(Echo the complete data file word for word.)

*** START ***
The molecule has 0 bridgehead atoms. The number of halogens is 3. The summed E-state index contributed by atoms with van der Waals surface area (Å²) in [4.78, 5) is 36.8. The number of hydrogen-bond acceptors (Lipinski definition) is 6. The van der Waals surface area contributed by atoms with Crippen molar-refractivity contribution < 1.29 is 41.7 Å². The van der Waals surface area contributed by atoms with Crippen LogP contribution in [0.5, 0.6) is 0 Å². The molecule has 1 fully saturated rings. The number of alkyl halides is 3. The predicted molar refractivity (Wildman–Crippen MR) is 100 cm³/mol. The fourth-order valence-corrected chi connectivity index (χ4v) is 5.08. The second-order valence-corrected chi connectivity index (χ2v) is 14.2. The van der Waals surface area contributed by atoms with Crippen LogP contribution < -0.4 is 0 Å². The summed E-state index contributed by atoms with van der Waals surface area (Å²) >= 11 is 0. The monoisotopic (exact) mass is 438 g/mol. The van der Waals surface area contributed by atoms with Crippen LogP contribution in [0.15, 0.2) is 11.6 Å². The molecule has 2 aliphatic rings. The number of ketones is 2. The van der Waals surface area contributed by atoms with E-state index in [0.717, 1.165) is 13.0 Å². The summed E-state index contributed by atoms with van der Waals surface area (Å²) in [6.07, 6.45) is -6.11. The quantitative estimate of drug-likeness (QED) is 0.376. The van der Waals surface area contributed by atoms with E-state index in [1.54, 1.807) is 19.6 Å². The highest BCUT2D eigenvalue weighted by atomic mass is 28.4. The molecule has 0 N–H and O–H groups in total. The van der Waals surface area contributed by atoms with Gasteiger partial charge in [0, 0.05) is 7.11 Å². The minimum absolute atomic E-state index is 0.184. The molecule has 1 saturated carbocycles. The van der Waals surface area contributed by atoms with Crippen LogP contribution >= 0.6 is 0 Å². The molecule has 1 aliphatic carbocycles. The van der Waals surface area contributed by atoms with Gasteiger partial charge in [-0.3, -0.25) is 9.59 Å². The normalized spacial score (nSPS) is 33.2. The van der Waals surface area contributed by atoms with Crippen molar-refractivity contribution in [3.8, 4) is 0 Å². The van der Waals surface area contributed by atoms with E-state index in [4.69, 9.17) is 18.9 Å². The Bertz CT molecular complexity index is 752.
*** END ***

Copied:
The molecule has 0 bridgehead atoms. The number of halogens is 3. The summed E-state index contributed by atoms with van der Waals surface area (Å²) in [4.78, 5) is 36.8. The number of hydrogen-bond acceptors (Lipinski definition) is 6. The van der Waals surface area contributed by atoms with Crippen molar-refractivity contribution < 1.29 is 41.7 Å². The van der Waals surface area contributed by atoms with Crippen LogP contribution in [0.5, 0.6) is 0 Å². The molecule has 1 fully saturated rings. The number of alkyl halides is 3. The predicted molar refractivity (Wildman–Crippen MR) is 100 cm³/mol. The fourth-order valence-corrected chi connectivity index (χ4v) is 5.08. The second-order valence-corrected chi connectivity index (χ2v) is 14.2. The van der Waals surface area contributed by atoms with Crippen LogP contribution < -0.4 is 0 Å². The summed E-state index contributed by atoms with van der Waals surface area (Å²) >= 11 is 0. The monoisotopic (exact) mass is 438 g/mol. The van der Waals surface area contributed by atoms with Crippen LogP contribution in [0.15, 0.2) is 11.6 Å². The molecule has 2 aliphatic rings. The number of ketones is 2. The van der Waals surface area contributed by atoms with E-state index in [0.717, 1.165) is 13.0 Å². The summed E-state index contributed by atoms with van der Waals surface area (Å²) in [6.07, 6.45) is -6.11. The quantitative estimate of drug-likeness (QED) is 0.376. The van der Waals surface area contributed by atoms with E-state index in [1.54, 1.807) is 19.6 Å². The highest BCUT2D eigenvalue weighted by atomic mass is 28.4. The molecule has 0 N–H and O–H groups in total. The van der Waals surface area contributed by atoms with Gasteiger partial charge in [0, 0.05) is 7.11 Å². The minimum absolute atomic E-state index is 0.184. The molecule has 1 saturated carbocycles. The van der Waals surface area contributed by atoms with Crippen LogP contribution >= 0.6 is 0 Å². The molecule has 1 aliphatic carbocycles. The van der Waals surface area contributed by atoms with Gasteiger partial charge in [-0.3, -0.25) is 9.59 Å². The normalized spacial score (nSPS) is 33.2. The van der Waals surface area contributed by atoms with Crippen molar-refractivity contribution in [3.8, 4) is 0 Å². The van der Waals surface area contributed by atoms with E-state index in [4.69, 9.17) is 18.9 Å². The Bertz CT molecular complexity index is 752.